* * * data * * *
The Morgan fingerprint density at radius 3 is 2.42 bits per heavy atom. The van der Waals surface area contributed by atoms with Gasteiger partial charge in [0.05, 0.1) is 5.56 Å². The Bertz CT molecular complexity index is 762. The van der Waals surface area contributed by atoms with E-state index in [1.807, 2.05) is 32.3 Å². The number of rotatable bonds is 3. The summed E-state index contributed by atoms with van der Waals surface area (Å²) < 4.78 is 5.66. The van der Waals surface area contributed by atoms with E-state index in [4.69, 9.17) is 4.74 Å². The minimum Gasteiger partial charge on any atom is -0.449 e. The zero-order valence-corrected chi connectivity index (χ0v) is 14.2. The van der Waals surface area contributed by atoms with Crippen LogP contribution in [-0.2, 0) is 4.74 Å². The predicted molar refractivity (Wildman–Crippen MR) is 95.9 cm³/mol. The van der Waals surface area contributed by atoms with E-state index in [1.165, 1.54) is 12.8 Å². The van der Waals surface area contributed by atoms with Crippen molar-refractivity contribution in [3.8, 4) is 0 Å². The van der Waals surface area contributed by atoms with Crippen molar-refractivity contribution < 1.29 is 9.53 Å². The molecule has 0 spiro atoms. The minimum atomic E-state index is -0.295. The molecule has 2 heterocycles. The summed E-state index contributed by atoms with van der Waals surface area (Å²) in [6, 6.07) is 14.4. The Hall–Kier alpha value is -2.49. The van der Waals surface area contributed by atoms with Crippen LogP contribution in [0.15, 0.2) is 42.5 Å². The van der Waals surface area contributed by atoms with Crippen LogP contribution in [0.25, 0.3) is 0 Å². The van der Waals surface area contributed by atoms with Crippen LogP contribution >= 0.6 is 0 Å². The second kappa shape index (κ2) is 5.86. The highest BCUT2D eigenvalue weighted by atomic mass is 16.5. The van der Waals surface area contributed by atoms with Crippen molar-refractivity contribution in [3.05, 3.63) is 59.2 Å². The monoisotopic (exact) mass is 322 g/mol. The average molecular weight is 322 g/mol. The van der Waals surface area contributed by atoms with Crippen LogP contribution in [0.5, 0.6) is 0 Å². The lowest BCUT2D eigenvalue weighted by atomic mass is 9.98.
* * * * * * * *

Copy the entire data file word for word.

The Morgan fingerprint density at radius 3 is 2.42 bits per heavy atom. The van der Waals surface area contributed by atoms with Gasteiger partial charge in [0.05, 0.1) is 5.56 Å². The Bertz CT molecular complexity index is 762. The van der Waals surface area contributed by atoms with E-state index in [1.807, 2.05) is 32.3 Å². The number of rotatable bonds is 3. The summed E-state index contributed by atoms with van der Waals surface area (Å²) < 4.78 is 5.66. The van der Waals surface area contributed by atoms with E-state index in [4.69, 9.17) is 4.74 Å². The minimum Gasteiger partial charge on any atom is -0.449 e. The zero-order valence-corrected chi connectivity index (χ0v) is 14.2. The van der Waals surface area contributed by atoms with Crippen LogP contribution in [-0.2, 0) is 4.74 Å². The predicted molar refractivity (Wildman–Crippen MR) is 95.9 cm³/mol. The van der Waals surface area contributed by atoms with E-state index in [1.165, 1.54) is 12.8 Å². The van der Waals surface area contributed by atoms with Crippen molar-refractivity contribution in [3.8, 4) is 0 Å². The van der Waals surface area contributed by atoms with Crippen molar-refractivity contribution < 1.29 is 9.53 Å². The molecule has 0 spiro atoms. The minimum atomic E-state index is -0.295. The molecule has 2 heterocycles. The summed E-state index contributed by atoms with van der Waals surface area (Å²) in [6, 6.07) is 14.4. The Hall–Kier alpha value is -2.49. The van der Waals surface area contributed by atoms with Crippen LogP contribution in [0.15, 0.2) is 42.5 Å². The van der Waals surface area contributed by atoms with Crippen LogP contribution in [0.25, 0.3) is 0 Å². The van der Waals surface area contributed by atoms with Crippen LogP contribution >= 0.6 is 0 Å². The second kappa shape index (κ2) is 5.86. The highest BCUT2D eigenvalue weighted by atomic mass is 16.5. The van der Waals surface area contributed by atoms with Crippen molar-refractivity contribution in [3.05, 3.63) is 59.2 Å². The monoisotopic (exact) mass is 322 g/mol. The average molecular weight is 322 g/mol. The van der Waals surface area contributed by atoms with Crippen LogP contribution in [0.5, 0.6) is 0 Å². The lowest BCUT2D eigenvalue weighted by atomic mass is 9.98.